Emerging from the national cyber security center and from some of the sharpest cyber security minds in Israel, Morphisec provides the ultimate threat prevention by making sure attackers never find the targets they seek.

 


This was our latest list of most promising Israeli cybersecurity startups fro 2019. We hope that you will find what you need. Feel free to contact us if you want to add a company to our list.

Cyber Sec Recruiters

As cybersecurity is becoming more and more popular each day it’s also important to mention that there is a shortage of skilled people within the industry. Many recruiters create specific cybersecurity departments so they can stay competitive and fill the gap. According to the Forbes, it is expected that cybersecurity market will hit $170 billion by 2020 and cybersecurity jobs are expected to reach 6 million by the end of 2019. It’s not a secret that the rapid growth rate of the industry requires a professional approach from some of the best infosec recruiters.

In a recent interview, Karla Jobling from BeecherMadden (a top UK cybersecurity recruiter) reveals that at first cybersecurity companies wanted to hire as many people as possible. However, now they are more concentrated on how to find not many, but just the right people for the right position. It is extremely important for a recruiter to match the candidate’s expectations with the requirement and the corporate culture of the client company.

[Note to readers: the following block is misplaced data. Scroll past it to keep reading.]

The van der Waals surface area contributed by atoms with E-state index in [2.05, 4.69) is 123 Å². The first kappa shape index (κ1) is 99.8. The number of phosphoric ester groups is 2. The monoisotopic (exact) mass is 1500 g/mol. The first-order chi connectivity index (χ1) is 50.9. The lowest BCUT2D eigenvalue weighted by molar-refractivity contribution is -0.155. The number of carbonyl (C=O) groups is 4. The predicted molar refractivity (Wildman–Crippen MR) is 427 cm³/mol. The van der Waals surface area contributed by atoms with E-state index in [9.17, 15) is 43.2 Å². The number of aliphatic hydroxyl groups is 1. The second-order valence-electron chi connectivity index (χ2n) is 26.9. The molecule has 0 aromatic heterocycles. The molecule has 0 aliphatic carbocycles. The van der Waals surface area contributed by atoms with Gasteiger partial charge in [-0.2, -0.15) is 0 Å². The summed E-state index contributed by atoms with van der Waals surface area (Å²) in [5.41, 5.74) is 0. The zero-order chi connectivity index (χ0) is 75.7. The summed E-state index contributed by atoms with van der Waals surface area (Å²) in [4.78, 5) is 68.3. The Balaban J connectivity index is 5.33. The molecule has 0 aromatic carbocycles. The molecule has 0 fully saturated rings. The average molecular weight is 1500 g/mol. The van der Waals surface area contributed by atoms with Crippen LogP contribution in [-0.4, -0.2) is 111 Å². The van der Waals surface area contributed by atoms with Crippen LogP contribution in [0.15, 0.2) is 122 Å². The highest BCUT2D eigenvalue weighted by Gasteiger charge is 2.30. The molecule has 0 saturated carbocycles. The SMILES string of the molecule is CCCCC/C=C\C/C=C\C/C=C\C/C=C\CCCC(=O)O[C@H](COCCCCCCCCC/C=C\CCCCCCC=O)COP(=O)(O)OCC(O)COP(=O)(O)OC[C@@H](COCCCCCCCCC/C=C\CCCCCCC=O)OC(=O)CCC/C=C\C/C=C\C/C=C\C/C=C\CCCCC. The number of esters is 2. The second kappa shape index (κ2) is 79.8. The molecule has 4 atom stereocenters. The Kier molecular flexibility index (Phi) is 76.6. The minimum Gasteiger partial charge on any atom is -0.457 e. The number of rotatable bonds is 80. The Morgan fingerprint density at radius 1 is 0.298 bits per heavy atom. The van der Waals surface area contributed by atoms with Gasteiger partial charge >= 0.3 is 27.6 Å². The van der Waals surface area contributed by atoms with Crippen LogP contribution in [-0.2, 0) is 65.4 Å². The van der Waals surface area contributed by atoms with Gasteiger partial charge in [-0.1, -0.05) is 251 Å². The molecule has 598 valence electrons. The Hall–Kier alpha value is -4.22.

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NATO Logo

According to recent reporting, the North Atlantic Treaty Organization (NATO) announced that its Cyber Operations Center (COC) is expected to be fully staffed and functional by 2023.  The new COC marks NATO’s understanding of the importance that cyberspace plays in conflict, particularly in times of political tensions that has resulted in cyber malfeasance that has targeted elections and critical infrastructure.  The establishment of the COC is a natural evolution in how to address cyber attacks in a more timely manner by integrating cyber actions with more conventional military capabilities.  In early 2014, after notable cyber incidents were a part of international incidents that occurred in Estonia in 2007 and Georgia in 2008, the Alliance updated its cyber defense policy to classify digital attacks as the equivalent of kinetic attacks under its collective security arrangement under Article 5 of the treaty.

In those particular instances, Russia was suspected in orchestrating or at least tacitly supporting the cyber attacks that afflicted both states.  Since then, Russia’s alleged cyber activities have only become more brazen in their scale and aggressiveness.  From suspected involvement in launching cyber attacks against Ukrainian critical infrastructure to launching a variety of cyber operations to meddle in the elections of foreign governments, Russia has taken advantage of the uncertainty of cyberspace where there is little consensus on key issues such as Internet governance, cyber norms of state behavior, or the criteria by which cyber attacks escalate to a point of war.

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White House